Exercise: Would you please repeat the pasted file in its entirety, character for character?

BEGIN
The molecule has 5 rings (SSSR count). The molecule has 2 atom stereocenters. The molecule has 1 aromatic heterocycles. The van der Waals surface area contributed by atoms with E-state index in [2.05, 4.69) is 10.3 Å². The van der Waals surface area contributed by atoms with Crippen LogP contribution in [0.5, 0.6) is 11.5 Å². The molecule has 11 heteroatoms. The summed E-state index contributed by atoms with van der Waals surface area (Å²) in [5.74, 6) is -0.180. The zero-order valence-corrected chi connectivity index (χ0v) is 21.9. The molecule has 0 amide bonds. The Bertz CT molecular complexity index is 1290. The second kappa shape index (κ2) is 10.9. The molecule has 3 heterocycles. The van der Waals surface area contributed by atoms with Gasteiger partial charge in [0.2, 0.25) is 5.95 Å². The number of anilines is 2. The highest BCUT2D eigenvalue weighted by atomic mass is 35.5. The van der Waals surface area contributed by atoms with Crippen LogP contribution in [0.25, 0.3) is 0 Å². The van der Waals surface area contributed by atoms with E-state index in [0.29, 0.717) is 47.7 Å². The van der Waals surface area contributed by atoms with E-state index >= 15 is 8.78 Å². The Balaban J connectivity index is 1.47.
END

The molecule has 5 rings (SSSR count). The molecule has 2 atom stereocenters. The molecule has 1 aromatic heterocycles. The van der Waals surface area contributed by atoms with E-state index in [2.05, 4.69) is 10.3 Å². The van der Waals surface area contributed by atoms with Crippen LogP contribution in [0.5, 0.6) is 11.5 Å². The molecule has 11 heteroatoms. The summed E-state index contributed by atoms with van der Waals surface area (Å²) in [5.74, 6) is -0.180. The zero-order valence-corrected chi connectivity index (χ0v) is 21.9. The molecule has 0 amide bonds. The Bertz CT molecular complexity index is 1290. The second kappa shape index (κ2) is 10.9. The molecule has 3 heterocycles. The van der Waals surface area contributed by atoms with Gasteiger partial charge in [0.2, 0.25) is 5.95 Å². The number of anilines is 2. The highest BCUT2D eigenvalue weighted by atomic mass is 35.5. The van der Waals surface area contributed by atoms with Crippen LogP contribution in [0.25, 0.3) is 0 Å². The van der Waals surface area contributed by atoms with E-state index in [0.29, 0.717) is 47.7 Å². The van der Waals surface area contributed by atoms with E-state index >= 15 is 8.78 Å². The Balaban J connectivity index is 1.47.